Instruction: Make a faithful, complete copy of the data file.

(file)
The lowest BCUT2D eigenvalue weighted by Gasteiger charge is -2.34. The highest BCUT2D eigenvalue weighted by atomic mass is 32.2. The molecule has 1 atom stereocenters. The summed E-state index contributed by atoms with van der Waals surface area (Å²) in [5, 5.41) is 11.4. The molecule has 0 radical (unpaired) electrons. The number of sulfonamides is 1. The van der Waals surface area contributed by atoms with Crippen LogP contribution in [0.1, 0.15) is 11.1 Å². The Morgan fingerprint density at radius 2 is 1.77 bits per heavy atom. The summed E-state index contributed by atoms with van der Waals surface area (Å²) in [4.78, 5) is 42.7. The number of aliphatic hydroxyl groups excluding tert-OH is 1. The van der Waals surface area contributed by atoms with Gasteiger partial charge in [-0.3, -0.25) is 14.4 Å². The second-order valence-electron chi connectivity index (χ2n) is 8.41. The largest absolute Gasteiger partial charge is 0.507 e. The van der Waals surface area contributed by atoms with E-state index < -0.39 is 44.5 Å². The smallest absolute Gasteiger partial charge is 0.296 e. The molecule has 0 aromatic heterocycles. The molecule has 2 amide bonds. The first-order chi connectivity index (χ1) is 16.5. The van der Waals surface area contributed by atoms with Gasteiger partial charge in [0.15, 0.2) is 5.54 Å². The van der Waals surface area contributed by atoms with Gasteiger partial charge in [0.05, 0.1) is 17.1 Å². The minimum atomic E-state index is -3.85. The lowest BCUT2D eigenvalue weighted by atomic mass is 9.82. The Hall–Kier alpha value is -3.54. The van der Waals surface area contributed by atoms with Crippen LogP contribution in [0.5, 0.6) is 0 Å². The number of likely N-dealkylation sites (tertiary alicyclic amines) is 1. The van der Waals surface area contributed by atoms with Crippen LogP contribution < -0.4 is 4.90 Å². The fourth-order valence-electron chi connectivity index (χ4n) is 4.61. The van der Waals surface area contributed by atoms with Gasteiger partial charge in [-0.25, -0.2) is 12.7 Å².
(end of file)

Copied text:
The lowest BCUT2D eigenvalue weighted by Gasteiger charge is -2.34. The highest BCUT2D eigenvalue weighted by atomic mass is 32.2. The molecule has 1 atom stereocenters. The summed E-state index contributed by atoms with van der Waals surface area (Å²) in [5, 5.41) is 11.4. The molecule has 0 radical (unpaired) electrons. The number of sulfonamides is 1. The van der Waals surface area contributed by atoms with Crippen LogP contribution in [0.1, 0.15) is 11.1 Å². The Morgan fingerprint density at radius 2 is 1.77 bits per heavy atom. The summed E-state index contributed by atoms with van der Waals surface area (Å²) in [4.78, 5) is 42.7. The number of aliphatic hydroxyl groups excluding tert-OH is 1. The van der Waals surface area contributed by atoms with Gasteiger partial charge in [-0.3, -0.25) is 14.4 Å². The second-order valence-electron chi connectivity index (χ2n) is 8.41. The largest absolute Gasteiger partial charge is 0.507 e. The van der Waals surface area contributed by atoms with E-state index < -0.39 is 44.5 Å². The smallest absolute Gasteiger partial charge is 0.296 e. The molecule has 0 aromatic heterocycles. The molecule has 2 amide bonds. The first-order chi connectivity index (χ1) is 16.5. The van der Waals surface area contributed by atoms with Gasteiger partial charge in [0.15, 0.2) is 5.54 Å². The van der Waals surface area contributed by atoms with Gasteiger partial charge in [0.05, 0.1) is 17.1 Å². The minimum atomic E-state index is -3.85. The lowest BCUT2D eigenvalue weighted by atomic mass is 9.82. The Hall–Kier alpha value is -3.54. The van der Waals surface area contributed by atoms with Crippen LogP contribution in [0.5, 0.6) is 0 Å². The number of likely N-dealkylation sites (tertiary alicyclic amines) is 1. The van der Waals surface area contributed by atoms with Crippen LogP contribution < -0.4 is 4.90 Å². The fourth-order valence-electron chi connectivity index (χ4n) is 4.61. The van der Waals surface area contributed by atoms with Gasteiger partial charge in [-0.25, -0.2) is 12.7 Å².